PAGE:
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264 C. A. Rose CONTENTS

264 C. A. Rose CONTENTS INTRODUCTION I MEASUREMENT MONITORS Pohmes Implementations 2 EXAMPLES OF SPECIFIC MEASUREMENT MONITORS AND SYSTEM ARCHITECTURES IBM 370 Series Honeywell 6000 Series Ursvae 1110 Series DEC 20 and 11/70 Computers CDC 6600 Series 3 DESCRIPTION OF A QUEUEING NETWORK MODEL 4 MEASUREMENT PROCEDURES FOR OBTAINING QUEUEING NETWORK MODEL INPUT PARAMETERS Number of Classes of Jobs CPU Queuemg Dmclphne Degree of Multlprogrammlng I/O Device Routing Frequencms CPU Mean Service Time [/O Devlce Mean Servlce Tune Optional Parameters 5 MODEL VALIDATIONS 6 PERFORMANCE PREDICTIONS SUMMARY AND CONCLUSIONS ACKNOWLEDGMENTS REFERENCES T The organization of this paper is as fol- lows. Section 1 will discuss types of mea- surement instrumentation that are of inter- est to the computer systems analyst, and Section 2 will present several measurement monitors available on some of the more popular families of computers. Section 3 will describe the baseline QNM, stating the basis for its selection and the measurement requirements. Section 4 will propose a mea- surement procedure for satisfying the re- quirements of this particular QNM. There will also be a discussion of the applicability of this procedure for two extensions of the model. Sections 5 and 6 present examples of model validations and performance pre- dictions, which illustrate the measurement procedures and the class of models. 1. MEASUREMENT MONITORS Measurement monitors are devices that ob- serve the operation of a computer system over a period of time and record the values of certain variables that are considered to Computing Surveys, Vol. 10, No. 3, September 1978 be significant for evaluating system opera- tion. For a description of performance mea- surement methods and technology, see [LucA71 and SVOB76]. It will prove helpful at this point to distinguish between the types of policies and the types of imple- mentations for measurement monitors. There are two types of policies, or high level designs, for monitors: event trace and sampling. There are three types of imple- mentations: hardware, software, and hy- })rid. Each type of policy and implementa- tion will be discussed in the following sub- sections. Policies Both event trace and sampling monitors record system states from specifmd regis- ters and memory locations. They differ in the way they are invoked. An event trace monitor records information at the time of a particular event; a sampling monitor rec- ords information at specified time intervals. The event trace mode usually obtains more detailed information about system op- eration over a shorter period of time. At the occurrence of a prescribed event, con- trol of the computer operating system is passed to the event trace monitor. Typical events that could trigger data collection activities include start of a job, task crea- tion, main storage allocation, I/O activity, supervisor interrupt, and job completion. The event trace monitor will then record data in buffers that can be written to disk or tape for subsequent use by data reduc- tion software. Data recorded consists of information in predefined register and memory locations that are of interest at the time of occurrence of the particular event. For example, at time of job completion the event trace monitor might record the amount of CPU time used by the job, the number of page faults initiated, the number of I/O operations completed, and the num- ber of tape mounts required. In addition to the predefined data to be recorded, most monitors permit the user to specify other information for collection. Sampling monitors initiate data collec- tion activities when a real-time clock sig- nals the end of an interval. The interval, or sampling period, is usually constant. This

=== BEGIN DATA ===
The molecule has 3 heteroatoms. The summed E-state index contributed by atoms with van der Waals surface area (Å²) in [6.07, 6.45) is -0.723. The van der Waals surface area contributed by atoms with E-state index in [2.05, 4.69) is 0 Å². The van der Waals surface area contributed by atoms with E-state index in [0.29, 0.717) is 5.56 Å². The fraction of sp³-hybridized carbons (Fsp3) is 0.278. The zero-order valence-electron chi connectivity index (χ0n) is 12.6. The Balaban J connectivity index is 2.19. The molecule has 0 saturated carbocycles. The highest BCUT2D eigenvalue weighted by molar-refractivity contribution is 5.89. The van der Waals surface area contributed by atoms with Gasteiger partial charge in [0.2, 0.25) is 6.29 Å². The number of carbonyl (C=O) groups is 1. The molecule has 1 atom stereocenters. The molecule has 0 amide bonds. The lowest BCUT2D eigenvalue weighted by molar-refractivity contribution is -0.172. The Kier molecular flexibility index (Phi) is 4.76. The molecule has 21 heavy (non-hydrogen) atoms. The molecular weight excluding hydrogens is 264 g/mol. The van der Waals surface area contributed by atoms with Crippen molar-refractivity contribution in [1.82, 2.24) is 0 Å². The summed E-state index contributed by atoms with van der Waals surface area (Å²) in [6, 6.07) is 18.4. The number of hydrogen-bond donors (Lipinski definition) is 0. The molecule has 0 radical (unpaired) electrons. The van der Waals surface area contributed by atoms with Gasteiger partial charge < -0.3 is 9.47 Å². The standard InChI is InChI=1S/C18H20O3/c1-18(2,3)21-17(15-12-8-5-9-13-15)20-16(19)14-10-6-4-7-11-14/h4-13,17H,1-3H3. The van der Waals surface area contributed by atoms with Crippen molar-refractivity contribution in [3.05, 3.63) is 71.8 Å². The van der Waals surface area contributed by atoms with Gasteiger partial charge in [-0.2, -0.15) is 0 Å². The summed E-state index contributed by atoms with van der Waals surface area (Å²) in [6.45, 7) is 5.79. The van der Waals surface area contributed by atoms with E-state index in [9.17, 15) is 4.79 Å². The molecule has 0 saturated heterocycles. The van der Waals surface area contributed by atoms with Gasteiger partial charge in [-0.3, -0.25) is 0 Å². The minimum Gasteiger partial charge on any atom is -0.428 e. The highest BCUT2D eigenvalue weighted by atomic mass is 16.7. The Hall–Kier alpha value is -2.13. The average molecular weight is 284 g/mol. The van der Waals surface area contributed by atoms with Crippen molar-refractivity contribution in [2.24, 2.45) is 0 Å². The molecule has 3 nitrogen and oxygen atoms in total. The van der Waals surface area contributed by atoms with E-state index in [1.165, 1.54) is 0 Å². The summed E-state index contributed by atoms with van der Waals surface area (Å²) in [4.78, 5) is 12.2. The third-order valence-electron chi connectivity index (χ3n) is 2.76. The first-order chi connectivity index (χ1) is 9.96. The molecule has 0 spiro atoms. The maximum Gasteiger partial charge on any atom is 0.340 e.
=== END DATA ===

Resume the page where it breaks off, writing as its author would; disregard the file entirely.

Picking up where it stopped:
type of monitor usually provides a less de- tailed description of system operation over a longer period of time. Information pro- vided by sampling monitors typically in- clude CPU and channel utilizations and the number of jobs in execution. To obtain these measurements, the monitor would sample at prescribed intervals the state of the processors and the number of jobs in execution. At the completion of the moni- toring session, the data reduction routines for the monitor would typically provide the percentage of time that the CPU and the channels were in the busy state, and a table or graphic plot of the number of jobs exe- cuting as a function of time during the test interval. Implementations There are three basic implementations of measurement monitors for computer sys- tems. Each of the three types of monitors may use either event trace or sampling policies. Hardware monitors are devices that are attached to various points in the digital circuitry to measure status or to count events. Software monitors are mea- surement routines inserted into the system software that also record prescribed status and events. Hybrid monitors are combina- tions of these two types. Measurement in- formation for hybrid monitors is moved by system software routines into special mon- itoring registers, and is then measured by hardware monitors. A hardware monitor measures the state of the computer via electronic sensors, or probes, which are connected to certain points in the digital circuitry of the com- puter. The usual measurements are to count specified events or to record the elapsed time that the system is in a certain state. For example, a hardware monitor can be used to measure the amount of time that the CPU was in a busy state, or to count the number of times that a referenced mem- ory address was in the high-speed cache memory. Since the hardware monitor di- rectly measures the status of registers and memory locations, system resources (CPU and I/O processors} are not diverted from the workload processing. Thus an impor- tant advantage of hardware monitors is A Measurement Procedure • 265 that overhead is not introduced into the measurement process. A typical hardware monitor will consist of between 20 and 150 probes. It will also include logic modules for performing Boo- lean operations such as AND and OR, a collection and distribution plugboard to count, time, and store the measurements as defined by the users, and a controller to coordinate and control the data collection functions. Many hardware monitors pro- vide data reduction software for immedi- ately reducing, tabulating, and displaying the results. Modern high performance hard- ware monitors may include a wide range of peripherals, such as disks, printers, and graphic displays, all under the control of a minicomputer. The analyst would interface with the older hardware monitors through switches, buttons, or a digital display. Cur- rent models feature keyboards, printers, and CRT consoles. Software monitors in general can record any information that is available to (or contained within) an application program or the operating system. The "probes" for a software monitor consist of dedicated code that is executed for the purpose of recording the desired information. This code might be called periodically (sampling mode) or at the occurrence of a particular event (event trace). Access to both the op- erating system and the application pro- grams provides a great deal of flexibility in the selection of the measurement data. For example, a software monitor would be able to access and record interesting information accumulated by the operating system, in- cluding resource usage and system tables. The penalty for this increased flexibility is the perturbation to system operation. Execution of this code will place additional demands on the system resources that are being measured, e.g., the CPU, peripheral devices, and memory. The analyst should insure that the monitor does not introduce excessive overhead and render the results meaningless. For certain applications event trace monitors can record extensive amounts of data, and in these instances these monitors have been observed to in- troduce as much as 20% overhead. Reason- able selection of the events and the quart- Computing Surveys, Vol. 10, No. 3, September 1978